The big, green test. Steel tariff challenge.

Corporate America’s Hunger for Green Power Is Facing a Big Test
Brian Eckhouse, Bloomberg, August 12, 2019

Companies and public agencies worldwide have already agreed to buy 8.6 gigawatts of clean energy this year through July, according to a report Monday by BloombergNEF. That’s well ahead of the 7.2 gigawatts of deals signed in the first seven months of last year and is on pace to shatter the record 13.6 gigawatts purchased in 2018.

That growth, however, may not continue into next year. The U.S accounted for 69% of this year’s purchases, and a looming shift in federal tax policy there threatens to undermine the clean-power surge. A solar tax credit is set to shrink in 2020, which means project developers are making a big push to get contracts before the end of the year, according to Kyle Harrison a New York-based analyst at BNEF.

Our take: A delicate dance between helping green energy get off the ground and coddling it well beyond infancy. At some point these technologies will have to be able to withstand a free market economy. The end of 2019 is strikingly close. Best jump now while you have the chance to recharge your Tesla.  

 

U.S. oil firms challenge pipeline surcharge for steel tariff: filing
Collin Eaton, Reuters, August 20, 2019

Two U.S. shale producers have challenged an energy pipeline operator’s proposed surcharge for the Trump administration’s 25% tariff on imported steel, raising the stakes for pipeline builders facing higher construction costs.
U.S. oil producer ConocoPhillips (COP.N) and a unit of Canadian producer Encana Corp (ECA.TO) on Monday asked the Federal Energy Regulatory Commission to reject Plains All American Pipeline’s (PAA.N) proposed tariff surcharge on its Cactus II oil pipeline, according to a regulatory filing.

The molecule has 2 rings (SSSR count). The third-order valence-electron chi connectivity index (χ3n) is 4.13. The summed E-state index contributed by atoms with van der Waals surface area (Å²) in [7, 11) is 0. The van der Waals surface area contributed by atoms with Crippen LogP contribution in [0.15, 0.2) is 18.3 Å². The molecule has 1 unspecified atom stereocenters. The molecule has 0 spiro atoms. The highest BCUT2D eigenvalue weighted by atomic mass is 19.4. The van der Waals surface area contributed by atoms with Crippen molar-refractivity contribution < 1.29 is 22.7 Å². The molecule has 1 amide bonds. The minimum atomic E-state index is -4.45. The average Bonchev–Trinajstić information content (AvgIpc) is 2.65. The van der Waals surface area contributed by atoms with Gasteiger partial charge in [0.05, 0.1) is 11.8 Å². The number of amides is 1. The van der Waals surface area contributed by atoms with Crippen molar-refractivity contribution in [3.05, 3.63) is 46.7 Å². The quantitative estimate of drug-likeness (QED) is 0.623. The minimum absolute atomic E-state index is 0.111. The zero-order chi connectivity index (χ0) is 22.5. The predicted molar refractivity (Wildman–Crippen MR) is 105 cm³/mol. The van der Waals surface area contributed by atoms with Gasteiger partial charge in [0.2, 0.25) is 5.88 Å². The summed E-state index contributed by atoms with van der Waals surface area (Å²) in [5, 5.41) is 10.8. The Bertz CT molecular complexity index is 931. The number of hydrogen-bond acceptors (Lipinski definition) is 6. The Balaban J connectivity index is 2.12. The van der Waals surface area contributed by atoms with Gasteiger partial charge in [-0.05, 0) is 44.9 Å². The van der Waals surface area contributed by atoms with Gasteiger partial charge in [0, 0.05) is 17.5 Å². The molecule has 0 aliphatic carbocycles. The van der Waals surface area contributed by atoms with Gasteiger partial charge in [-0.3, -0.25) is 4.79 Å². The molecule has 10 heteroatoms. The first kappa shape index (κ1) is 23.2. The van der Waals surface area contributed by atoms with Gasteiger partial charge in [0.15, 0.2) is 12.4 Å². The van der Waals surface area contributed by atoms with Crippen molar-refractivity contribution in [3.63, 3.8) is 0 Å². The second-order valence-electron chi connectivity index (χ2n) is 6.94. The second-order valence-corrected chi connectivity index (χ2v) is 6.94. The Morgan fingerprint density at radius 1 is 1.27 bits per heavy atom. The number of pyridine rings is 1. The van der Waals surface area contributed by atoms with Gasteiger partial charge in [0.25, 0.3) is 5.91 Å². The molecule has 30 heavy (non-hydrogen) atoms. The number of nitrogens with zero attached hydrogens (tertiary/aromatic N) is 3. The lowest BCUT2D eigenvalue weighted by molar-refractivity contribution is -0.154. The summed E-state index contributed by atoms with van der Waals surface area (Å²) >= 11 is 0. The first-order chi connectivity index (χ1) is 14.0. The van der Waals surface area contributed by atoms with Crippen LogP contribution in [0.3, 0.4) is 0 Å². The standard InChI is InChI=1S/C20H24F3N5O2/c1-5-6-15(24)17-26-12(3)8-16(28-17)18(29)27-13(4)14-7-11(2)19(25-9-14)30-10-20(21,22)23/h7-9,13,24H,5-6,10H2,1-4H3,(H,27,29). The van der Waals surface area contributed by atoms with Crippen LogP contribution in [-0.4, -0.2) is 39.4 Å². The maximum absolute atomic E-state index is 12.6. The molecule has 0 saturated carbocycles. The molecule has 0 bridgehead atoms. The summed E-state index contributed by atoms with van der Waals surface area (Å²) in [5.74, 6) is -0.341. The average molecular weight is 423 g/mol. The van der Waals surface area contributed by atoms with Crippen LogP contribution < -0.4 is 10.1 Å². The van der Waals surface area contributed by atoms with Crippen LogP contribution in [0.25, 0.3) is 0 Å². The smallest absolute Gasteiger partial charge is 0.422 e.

The U.S. leads global petroleum and natural gas production with record growth in 2018
US Energy Information Administration, August 20, 2019

U.S. petroleum and natural gas production increased by 16% and by 12%, respectively, in 2018, and these totals combined established a new production record. The United States surpassed Russia in 2011 to become the world’s largest producer of natural gas and surpassed Saudi Arabia in 2018 to become the world’s largest producer of petroleum. Last year’s increase in the United States was one of the largest absolute petroleum and natural gas production increases from a single country in history.

U.S. crude oil production increased by 17% in 2018, setting a new record of nearly 11.0 million barrels per day (b/d), equivalent to 22.8 quadrillion British thermal units (Btu) in energy terms. Production in the Permian region of western Texas and eastern New Mexico contributed to most of the growth in U.S. crude oil production. The United States also produced 4.3 million b/d of NGPLs in 2018, equivalent to 5.8 quadrillion Btu. U.S. NGPL production has more than doubled since 2008, when the market for NGPLs began to expand.

Our take: You can watch a great video chart on this shift in energy dominance on the Alliance Facebook page.